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    1. Ha I just have to get my act together and actually analyze it further!! ;)

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  2. This is SO cool. Thank you for taking the time to set it up and get the data together, I'm sure that was a lot of work.

    I must have missed the neck strap question, unless people simply mentioned it in their comments. I can def say it has saved my ass a few times and I ride with it almost every time! Gloves too, always!!

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    1. It was in there - there was just a whole huge giant cluster of gear lol. Awesome to hear you're such a fan of the neck strap and gloves tho - apparently they are big helps!!

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  3. You should publish this! Very interesting and informative

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    1. Ha thanks - idk how worthy of publication it'll be but I'm definitely happy with the results so far!

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  4. Cool data! I am looking forward to more of the responses from everyone, that was a big sample size. Congrats on the results!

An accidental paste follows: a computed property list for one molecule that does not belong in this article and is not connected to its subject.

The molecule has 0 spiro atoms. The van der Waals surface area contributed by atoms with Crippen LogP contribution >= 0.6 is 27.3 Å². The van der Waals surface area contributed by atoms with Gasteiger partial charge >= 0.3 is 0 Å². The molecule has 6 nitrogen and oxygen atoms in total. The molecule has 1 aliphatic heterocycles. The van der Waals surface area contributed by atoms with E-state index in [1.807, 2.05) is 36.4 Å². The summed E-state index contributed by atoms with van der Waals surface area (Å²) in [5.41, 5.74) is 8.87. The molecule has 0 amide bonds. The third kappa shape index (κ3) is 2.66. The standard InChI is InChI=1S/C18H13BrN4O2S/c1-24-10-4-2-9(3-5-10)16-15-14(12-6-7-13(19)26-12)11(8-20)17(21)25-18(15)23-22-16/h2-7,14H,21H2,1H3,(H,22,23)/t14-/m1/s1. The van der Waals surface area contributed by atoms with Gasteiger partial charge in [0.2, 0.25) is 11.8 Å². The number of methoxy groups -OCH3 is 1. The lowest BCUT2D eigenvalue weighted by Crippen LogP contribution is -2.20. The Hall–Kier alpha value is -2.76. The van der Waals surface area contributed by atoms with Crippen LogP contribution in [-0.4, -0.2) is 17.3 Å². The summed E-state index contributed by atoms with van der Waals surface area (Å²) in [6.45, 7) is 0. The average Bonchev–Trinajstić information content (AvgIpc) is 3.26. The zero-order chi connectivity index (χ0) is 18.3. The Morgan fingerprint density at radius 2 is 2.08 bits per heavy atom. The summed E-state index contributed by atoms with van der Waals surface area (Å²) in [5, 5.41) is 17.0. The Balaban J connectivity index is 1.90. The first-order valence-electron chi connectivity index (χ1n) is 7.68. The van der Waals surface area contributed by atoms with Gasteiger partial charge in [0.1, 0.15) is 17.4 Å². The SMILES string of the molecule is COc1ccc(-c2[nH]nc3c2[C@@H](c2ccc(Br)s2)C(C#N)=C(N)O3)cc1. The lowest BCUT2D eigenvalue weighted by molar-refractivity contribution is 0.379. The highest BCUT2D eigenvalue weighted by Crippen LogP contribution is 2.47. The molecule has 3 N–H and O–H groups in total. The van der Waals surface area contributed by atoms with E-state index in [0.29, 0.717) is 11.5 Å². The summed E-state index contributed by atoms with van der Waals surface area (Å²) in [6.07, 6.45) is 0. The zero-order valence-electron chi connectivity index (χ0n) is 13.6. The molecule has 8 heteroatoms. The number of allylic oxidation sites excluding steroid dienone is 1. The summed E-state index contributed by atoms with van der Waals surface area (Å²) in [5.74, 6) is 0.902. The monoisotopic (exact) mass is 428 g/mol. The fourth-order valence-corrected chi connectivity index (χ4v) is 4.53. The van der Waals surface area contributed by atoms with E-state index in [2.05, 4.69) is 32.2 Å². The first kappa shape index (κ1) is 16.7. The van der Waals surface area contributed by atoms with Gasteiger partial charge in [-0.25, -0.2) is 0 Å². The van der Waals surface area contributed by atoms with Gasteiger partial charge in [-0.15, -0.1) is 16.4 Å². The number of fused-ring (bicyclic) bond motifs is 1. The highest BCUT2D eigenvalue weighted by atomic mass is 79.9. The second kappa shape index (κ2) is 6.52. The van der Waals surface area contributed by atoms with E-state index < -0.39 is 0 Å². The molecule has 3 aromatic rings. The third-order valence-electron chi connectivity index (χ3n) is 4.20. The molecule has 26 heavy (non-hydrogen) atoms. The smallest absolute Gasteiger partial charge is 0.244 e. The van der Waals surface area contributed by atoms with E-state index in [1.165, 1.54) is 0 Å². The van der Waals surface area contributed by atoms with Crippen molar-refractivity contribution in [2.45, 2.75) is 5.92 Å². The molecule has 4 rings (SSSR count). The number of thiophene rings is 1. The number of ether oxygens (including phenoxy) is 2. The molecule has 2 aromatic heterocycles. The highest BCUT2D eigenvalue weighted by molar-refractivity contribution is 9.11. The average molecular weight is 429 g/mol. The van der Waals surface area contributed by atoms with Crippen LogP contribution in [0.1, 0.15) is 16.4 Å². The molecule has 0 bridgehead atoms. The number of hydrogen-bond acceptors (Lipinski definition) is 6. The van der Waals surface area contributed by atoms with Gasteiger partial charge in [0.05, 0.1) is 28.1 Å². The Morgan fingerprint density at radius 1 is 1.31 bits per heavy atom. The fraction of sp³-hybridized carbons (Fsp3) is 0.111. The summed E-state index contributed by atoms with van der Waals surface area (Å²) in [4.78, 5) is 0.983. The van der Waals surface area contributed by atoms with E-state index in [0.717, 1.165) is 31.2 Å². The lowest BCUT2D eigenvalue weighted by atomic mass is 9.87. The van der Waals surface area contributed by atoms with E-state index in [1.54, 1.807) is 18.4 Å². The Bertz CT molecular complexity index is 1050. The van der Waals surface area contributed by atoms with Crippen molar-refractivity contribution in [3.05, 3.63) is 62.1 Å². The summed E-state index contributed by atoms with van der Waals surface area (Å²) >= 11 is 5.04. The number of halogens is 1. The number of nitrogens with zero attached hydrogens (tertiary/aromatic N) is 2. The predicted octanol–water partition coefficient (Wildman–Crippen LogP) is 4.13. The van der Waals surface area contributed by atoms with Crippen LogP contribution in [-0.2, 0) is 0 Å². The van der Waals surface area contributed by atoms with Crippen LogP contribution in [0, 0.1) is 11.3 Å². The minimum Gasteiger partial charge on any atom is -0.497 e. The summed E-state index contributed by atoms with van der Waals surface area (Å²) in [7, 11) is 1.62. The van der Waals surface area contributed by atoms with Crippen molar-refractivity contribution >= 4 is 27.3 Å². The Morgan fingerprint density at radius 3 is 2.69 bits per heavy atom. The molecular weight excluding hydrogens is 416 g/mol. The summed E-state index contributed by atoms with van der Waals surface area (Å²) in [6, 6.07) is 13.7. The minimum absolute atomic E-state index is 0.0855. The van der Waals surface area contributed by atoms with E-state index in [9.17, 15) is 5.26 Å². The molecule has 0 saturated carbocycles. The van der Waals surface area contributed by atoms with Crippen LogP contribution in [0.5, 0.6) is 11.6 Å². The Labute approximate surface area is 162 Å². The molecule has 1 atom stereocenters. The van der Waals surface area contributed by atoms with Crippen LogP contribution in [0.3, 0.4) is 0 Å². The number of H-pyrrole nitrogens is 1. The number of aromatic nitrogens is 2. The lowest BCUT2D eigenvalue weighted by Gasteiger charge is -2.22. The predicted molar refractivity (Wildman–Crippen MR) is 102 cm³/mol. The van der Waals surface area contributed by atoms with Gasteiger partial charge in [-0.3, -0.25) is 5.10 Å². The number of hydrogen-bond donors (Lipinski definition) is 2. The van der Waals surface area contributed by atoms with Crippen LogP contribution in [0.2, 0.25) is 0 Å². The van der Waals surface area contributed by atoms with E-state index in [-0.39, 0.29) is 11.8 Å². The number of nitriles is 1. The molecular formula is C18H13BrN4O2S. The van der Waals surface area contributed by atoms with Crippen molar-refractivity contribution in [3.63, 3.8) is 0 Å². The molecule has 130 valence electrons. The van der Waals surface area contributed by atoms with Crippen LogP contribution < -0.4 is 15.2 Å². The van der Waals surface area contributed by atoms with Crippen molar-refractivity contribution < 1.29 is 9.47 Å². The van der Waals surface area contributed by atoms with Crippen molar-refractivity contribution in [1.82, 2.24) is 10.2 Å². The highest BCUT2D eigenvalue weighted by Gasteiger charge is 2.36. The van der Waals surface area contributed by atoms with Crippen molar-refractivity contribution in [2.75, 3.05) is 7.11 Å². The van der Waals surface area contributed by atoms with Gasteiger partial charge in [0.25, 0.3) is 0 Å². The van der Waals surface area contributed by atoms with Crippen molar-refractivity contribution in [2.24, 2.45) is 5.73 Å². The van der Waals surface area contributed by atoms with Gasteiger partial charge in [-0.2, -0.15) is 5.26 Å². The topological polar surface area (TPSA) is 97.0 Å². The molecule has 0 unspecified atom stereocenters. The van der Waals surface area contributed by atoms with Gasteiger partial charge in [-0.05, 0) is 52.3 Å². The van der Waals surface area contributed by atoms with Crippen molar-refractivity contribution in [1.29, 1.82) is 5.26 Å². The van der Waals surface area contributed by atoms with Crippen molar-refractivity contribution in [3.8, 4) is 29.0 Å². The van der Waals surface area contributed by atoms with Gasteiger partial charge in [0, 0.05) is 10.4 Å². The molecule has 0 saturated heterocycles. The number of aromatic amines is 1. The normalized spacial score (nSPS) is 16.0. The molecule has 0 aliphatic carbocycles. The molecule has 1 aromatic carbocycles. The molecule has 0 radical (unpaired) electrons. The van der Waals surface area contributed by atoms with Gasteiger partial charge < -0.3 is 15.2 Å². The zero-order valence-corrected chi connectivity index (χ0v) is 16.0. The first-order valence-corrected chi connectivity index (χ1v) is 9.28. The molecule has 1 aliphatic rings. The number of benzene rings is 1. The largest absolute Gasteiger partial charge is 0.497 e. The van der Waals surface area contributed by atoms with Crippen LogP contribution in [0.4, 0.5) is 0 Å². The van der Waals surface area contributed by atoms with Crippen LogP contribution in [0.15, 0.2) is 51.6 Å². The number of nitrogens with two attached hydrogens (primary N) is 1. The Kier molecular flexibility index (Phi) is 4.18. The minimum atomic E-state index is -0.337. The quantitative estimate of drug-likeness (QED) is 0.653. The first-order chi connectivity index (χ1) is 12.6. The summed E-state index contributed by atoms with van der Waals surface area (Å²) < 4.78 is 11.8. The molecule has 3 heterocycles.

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    1. Thanks - I'm THRILLED with the response. Definitely got a lot of help from shares (including eventing nation who produced another ~90 responses)

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  5. Very interesting. I tend to be a minimalist when it comes to gear, but I may just need to add a neck strap to my list. Can't wait to read the rest.

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    1. Most neck straps are pretty unobtrusive - I mostly just use the neck piece from my running martingale.

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  6. I'm a big proponent of a neck strap - if only to have it as a way of getting off of my horse's face when approaching a jump so I don't pull him into it :) Well, that was when I was jumping anyways. Can't wait to see the rest!

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    1. Ooh I definitely have used the neck strap for that too - haha usually when I'm nervous and just want to pull pull pull!

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  7. I'm crushing on your data skills so hard right now.

    Do you think the oh-shit strap that attaches to the d-rings would have the same effectiveness as a neck strap? I'm thinking my beginner rider would benefit from one.

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    1. Hm honestly now that you mention it I'm regretting not including that on my list lol. Personally I would think t would have the same benefits. Frankly I'm thinking some other pieces of equipment also benefit from having straps across the neck (like most martingales and breast plates)

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  8. Okay, really surprised at the riding gloves and the bit choice values! So true, our own experiences shape what we feel will help keep us safe and what is dangerous.

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    1. The gloves really stood out to me as an unexpected finding too! And they held strong even from the earliest responses. Bits were more expected just bc so many ppl have strong opinions there... But still. All very interesting!!